vitamin d deficiency symptoms

Vitamin D and Depression – Interconnections You Might Want to Hear About

Discover the relation between Vitamin D and Depression and how to quick fix your low levels of vitamin D which could erase depression signs from your mind and body.

A review in “Psychoneuroendocrinology” journal mentions that vitamin D acts on neuronal cells and inflects the secretion of chemicals in the brain, regulating the growth of neurons. It also notes that vitamin D asymmetries may play a role in depression and other brain diseases like Parkinson and epilepsy.

There are no reported studies linking ultraviolet-B (UVB) light to risk of depression. However, the symptoms of depression may intensify during the winter – what is known as Seasonal Affective Disorder (SAD). – source Vitamin D Council dot org.

Hypovitaminosis D osteopathy is a term used to describe a variety of low vitamin D deficiencies. It occurs when there is a lack of vitamin D to help the hormones maintain an appropriate balance of calcium in the body.

It may be beneficial for those at higher risk to schedule an appointment with their physician to implement more vitamin D in their diet or to seek treatment for malabsorption of the vitamin in order to reduce the risk of complications related to vitamin D deficiency.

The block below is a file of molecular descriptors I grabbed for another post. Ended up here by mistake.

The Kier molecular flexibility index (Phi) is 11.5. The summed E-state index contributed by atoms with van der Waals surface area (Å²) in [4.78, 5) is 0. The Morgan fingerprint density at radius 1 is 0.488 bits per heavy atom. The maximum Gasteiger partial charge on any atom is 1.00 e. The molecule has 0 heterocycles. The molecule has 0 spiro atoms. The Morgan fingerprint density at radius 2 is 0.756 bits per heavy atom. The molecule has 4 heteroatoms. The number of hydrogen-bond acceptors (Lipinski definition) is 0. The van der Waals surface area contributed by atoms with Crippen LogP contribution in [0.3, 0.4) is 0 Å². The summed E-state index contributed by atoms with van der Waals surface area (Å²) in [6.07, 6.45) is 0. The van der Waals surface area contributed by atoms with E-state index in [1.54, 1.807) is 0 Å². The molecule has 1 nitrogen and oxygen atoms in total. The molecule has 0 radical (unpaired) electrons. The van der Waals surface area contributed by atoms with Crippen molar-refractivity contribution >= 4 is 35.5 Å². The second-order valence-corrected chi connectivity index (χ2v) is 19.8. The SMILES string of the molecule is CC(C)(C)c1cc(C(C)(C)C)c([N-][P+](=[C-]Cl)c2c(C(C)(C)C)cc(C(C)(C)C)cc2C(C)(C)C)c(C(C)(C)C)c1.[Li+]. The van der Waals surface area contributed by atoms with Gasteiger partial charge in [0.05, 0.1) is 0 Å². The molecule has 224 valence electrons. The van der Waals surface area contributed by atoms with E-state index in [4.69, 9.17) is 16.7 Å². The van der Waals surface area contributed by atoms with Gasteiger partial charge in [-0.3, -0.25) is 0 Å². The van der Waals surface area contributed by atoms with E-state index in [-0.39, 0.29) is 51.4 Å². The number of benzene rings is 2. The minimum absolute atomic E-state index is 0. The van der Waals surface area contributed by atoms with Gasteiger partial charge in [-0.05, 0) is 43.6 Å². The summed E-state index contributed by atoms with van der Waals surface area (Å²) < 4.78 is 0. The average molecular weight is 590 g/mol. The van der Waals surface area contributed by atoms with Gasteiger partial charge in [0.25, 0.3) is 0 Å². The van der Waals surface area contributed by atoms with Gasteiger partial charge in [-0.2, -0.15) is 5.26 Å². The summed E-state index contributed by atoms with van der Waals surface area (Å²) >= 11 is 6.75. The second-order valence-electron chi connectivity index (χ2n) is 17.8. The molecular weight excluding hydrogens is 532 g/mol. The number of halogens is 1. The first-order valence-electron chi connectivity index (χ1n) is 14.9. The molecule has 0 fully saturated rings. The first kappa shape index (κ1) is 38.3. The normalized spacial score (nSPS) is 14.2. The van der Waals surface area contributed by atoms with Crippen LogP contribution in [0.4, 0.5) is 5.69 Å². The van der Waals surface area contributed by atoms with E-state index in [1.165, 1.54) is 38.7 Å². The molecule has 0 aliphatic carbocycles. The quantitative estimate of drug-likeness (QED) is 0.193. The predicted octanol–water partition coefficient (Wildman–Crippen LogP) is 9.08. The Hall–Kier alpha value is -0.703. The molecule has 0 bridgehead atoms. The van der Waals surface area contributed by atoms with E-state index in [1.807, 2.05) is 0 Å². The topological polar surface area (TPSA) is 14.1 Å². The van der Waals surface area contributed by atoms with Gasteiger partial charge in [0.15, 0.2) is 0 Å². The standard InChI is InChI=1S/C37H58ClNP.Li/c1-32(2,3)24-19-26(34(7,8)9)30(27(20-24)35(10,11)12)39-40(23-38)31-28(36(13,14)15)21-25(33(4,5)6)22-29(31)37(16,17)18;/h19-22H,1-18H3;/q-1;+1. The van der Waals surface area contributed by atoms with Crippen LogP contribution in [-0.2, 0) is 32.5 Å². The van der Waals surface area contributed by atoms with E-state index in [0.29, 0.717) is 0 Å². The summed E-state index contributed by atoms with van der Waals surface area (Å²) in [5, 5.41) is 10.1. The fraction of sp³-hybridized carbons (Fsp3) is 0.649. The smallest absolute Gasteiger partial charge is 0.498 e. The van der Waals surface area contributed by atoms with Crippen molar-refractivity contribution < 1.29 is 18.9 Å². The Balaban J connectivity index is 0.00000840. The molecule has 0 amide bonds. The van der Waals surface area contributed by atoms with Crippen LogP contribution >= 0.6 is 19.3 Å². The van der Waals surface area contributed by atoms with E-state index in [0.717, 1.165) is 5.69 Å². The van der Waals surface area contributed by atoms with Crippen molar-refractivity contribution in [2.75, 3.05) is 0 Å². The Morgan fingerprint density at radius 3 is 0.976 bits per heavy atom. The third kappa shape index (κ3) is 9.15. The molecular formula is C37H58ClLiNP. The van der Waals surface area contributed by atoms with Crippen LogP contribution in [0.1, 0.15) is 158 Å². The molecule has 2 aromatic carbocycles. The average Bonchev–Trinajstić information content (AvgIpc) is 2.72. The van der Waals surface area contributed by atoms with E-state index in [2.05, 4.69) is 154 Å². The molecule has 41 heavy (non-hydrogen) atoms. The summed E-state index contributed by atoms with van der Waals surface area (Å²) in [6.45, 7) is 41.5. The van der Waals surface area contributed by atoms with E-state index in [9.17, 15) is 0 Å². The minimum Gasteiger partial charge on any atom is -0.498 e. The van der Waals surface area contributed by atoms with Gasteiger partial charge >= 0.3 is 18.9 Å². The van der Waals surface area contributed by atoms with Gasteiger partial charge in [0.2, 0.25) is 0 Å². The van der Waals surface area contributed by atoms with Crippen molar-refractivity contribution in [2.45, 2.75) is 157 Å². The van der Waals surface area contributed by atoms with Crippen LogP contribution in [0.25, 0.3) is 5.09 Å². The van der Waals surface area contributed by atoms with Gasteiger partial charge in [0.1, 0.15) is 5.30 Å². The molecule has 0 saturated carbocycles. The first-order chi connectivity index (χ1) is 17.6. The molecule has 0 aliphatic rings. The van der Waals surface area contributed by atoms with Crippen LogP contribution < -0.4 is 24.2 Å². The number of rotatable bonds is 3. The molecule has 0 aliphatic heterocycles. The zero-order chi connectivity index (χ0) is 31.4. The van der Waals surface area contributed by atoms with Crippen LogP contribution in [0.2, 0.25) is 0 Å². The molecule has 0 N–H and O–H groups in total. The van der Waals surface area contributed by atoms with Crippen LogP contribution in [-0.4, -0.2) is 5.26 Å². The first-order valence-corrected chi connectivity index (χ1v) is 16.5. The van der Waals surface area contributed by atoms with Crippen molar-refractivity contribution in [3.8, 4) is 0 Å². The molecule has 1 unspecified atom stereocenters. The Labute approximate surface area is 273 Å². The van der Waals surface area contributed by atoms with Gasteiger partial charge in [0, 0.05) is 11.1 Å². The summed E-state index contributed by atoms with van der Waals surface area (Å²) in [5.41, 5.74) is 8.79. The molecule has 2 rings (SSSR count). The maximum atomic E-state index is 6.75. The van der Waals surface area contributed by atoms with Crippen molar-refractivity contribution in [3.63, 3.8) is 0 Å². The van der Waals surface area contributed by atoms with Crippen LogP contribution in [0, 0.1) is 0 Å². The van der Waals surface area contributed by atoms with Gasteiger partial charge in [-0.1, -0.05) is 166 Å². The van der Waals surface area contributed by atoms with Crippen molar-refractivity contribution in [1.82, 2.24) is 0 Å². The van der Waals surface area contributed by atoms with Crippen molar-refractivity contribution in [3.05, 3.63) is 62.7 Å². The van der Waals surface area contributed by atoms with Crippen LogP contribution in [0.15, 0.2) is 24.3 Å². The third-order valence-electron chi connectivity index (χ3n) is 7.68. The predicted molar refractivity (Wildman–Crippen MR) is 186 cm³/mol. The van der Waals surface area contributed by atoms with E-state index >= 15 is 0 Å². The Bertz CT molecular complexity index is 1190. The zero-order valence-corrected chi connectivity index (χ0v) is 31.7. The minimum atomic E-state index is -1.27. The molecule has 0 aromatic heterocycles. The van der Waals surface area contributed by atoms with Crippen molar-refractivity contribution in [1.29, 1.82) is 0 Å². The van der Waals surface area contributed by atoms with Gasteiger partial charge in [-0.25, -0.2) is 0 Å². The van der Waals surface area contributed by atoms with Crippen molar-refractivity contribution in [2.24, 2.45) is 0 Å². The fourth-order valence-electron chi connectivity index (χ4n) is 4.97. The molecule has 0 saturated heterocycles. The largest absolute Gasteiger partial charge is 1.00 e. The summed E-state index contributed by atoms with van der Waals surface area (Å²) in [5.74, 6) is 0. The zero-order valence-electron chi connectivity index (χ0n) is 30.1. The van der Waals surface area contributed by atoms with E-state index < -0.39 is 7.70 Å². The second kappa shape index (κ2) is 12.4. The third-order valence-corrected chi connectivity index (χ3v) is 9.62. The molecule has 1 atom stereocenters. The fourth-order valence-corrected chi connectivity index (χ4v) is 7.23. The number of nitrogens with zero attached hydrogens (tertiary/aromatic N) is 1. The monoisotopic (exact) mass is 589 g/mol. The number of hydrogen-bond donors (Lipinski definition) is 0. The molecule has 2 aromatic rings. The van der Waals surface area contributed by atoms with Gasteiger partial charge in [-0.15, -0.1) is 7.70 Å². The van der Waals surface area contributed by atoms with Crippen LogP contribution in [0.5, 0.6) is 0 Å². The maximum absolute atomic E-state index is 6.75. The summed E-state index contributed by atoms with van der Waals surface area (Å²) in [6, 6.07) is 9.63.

Vitamin D and Depression is not the only correlation we should be aware of.

Oliver Gillie in his book (Sunlight Robbery) says:

“A billion or more people in Europe obtain insufficient sunlight and vitamin D putting them at increased risk of diabetes, high blood pressure, arthritis, multiple sclerosis and the common cancers including cancer of the bowel, breast, prostate, ovary and lymph glands as well as diseases of bone.

This epidemic of chronic disease caused by insufficient vitamin D is probably as large as the epidemics caused by smoking and obesity, but the importance of vitamin D for health is still not properly recognised by governments.”

There are no direct connections between Vitamin D and Depression although some studies suggest the opposite. What counts though is to keep a balanced diet, rich in vitamin D, including fresh fruits and vegetables. Drink water. And run every day for about 30 mins.